Teaching young immigrants independence, teamwork
Notes from the Field includes reports from young people volunteering in ministries of Catholic sisters. A partnership with Catholic Volunteer Network, the project began in the summer of 2015. This is our sixth round of bloggers: Natalia Liviero is a volunteer with VIDES+USA serving in the Middle East, and Janie Rosko is a Humility of Mary volunteer serving within the Ursuline Ministries in Youngstown, Ohio.
Samantha Williams, another Humility of Mary volunteer, and I have been organizing learning stations for the tutoring we do as part of the Immigrant Outreach Program at the Beatitude House on the west side of Youngstown. The stations are similar to the ones used for our summer program last year, except these will be in the basement classroom as opposed to the main classroom. They will be specialized areas consisting of reading, math, engineering/science, art, and games. We used these stations once last week; however, there are still additional materials needed for some of them.
We are still figuring out the most effective and appealing ways to use the stations. Our regular tutoring program occurs Wednesday evenings; however, Samantha and I work with some children on Monday evenings, too. There are women who care for babies and toddlers that use the same room on Tuesday and Thursday mornings, so we have to keep that in mind while designing our layout. We want make sure we prevent as many possible accidents as we have control over. For instance, the art station has beads, string, shells and other small articles that we need to assure are in a secure area so the babies cannot get a hold of them.
Murphy, a volunteer, helped us clean and organize the classroom over her winter break from college. She suggested we create a reading nook, possibly with bookshelves and a large sheet, to make an even more comforting atmosphere. We already have a carpet and two beanbag chairs that the children enjoy using while reading, so we hope to continue using those to our benefit.
The math area consists of a toy cash register and toy money. In the past, we have pretended to be in a store where the children were cashiers, and it is both educational and fun for them. There are also basic math flashcards, rulers, calculators, dominoes, and small blue blocks that teach place values (hundreds, tens, ones, etc.). Some of the materials used here will also be used for the engineering station, such as plastic geometric figures. The children have expressed a great amount of interest in these, as well as other building blocks.
The engineering/science station mainly consists of materials the children can use to build with and physically manipulate, including cut-up pieces of pool noodles and various pieces of PVC piping. It will also have magnifying glasses, various stones, mirrors, and items from nature, such as pinecones or leaves.
The art station has various types of construction paper, glue, scissors, crayons, markers, streamers, glitter, beads, string, stickers and paint. Every so often, we try to incorporate seasonally appropriate crafts in our program, such as wreaths, which may need other supplies that may not normally be in the art area.
The game station is where we will play board and card games. It is about having fun but also learning ways to cooperate, take turns, deal with wins and losses, and be fair to all participants. These social/emotional skills can be applied within all of the other stations, as well, although this station more overtly works with these aspects.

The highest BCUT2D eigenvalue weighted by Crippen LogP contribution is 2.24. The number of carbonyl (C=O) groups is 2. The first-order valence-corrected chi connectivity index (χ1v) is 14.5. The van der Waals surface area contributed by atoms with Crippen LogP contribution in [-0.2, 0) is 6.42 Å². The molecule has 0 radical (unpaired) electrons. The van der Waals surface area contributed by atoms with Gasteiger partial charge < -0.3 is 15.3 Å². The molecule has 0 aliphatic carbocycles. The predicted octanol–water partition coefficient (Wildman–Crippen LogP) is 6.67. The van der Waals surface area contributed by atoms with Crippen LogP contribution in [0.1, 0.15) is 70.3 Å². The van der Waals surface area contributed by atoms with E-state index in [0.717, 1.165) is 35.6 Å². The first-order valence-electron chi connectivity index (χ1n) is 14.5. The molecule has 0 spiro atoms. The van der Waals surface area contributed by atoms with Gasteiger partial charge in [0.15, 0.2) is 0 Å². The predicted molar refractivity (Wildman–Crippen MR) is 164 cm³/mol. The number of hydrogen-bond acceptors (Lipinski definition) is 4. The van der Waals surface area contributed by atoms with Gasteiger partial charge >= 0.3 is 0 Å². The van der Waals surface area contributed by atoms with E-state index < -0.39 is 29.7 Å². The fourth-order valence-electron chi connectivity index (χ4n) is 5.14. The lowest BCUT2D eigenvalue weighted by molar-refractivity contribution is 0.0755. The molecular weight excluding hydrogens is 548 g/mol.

Teaching social/emotional skills to the children is high on our priority list. We try to take advantage of any opportunities where we can do this. On Dec. 28, Samantha, mentoring volunteer Courtney Conklin, and I brought five children we mentor to the Davis Education and Visitor Center in Mill Creek Park near the Fellows Riverside Gardens for its December event, "Winter Celebration: Toyland."
Various local organizations decorated pine trees that were spread out through the building with the Toyland theme in mind. The Davis Center staff took pictures of various ornaments or decorations and organized them on a sheet of paper as a scavenger hunt for any children (or adults) who wanted to participate.
The children we brought worked together to find the locations where the staff took the pictures. After verifying their success with the other children and volunteers, they would place a checkmark on the paper next to each one they found. This scavenger hunt helped them work on their cooperation skills.
In or out of the classroom, learning opportunities abound for the children. It is my duty and that of other staff and volunteers to seek out these possibilities and make the most of the time the children spend with us. We understand there are various other influences within the children's lives, but we hope to add to the positive ones.
Even though cooperation with others is an essential skill we hope to help the children improve, being able to act independently is also an indispensable skill. For instance, the last two objects on the scavenger list were difficult to find, even though the children had been searching for quite a while. There were various rooms where the objects could potentially be, and sometimes, a child would make the decision, independently going against the opinions of the other children, that we needed to search a specific previous area.
Teamwork is vital, but again, properly acting independently goes a long way. Whether we bring the children to a place such as the Davis Center or they are at Beatitude House working at a station, they must learn how to navigate the world independently. We hope to give the children necessary tools to aid them in their learning journey, and this involves both teamwork and independence.
[Janie Rosko is a Humility of Mary volunteer serving within the Ursuline ministries in Youngstown, Ohio.]
Don't Miss: 10 noteworthy stories from 2017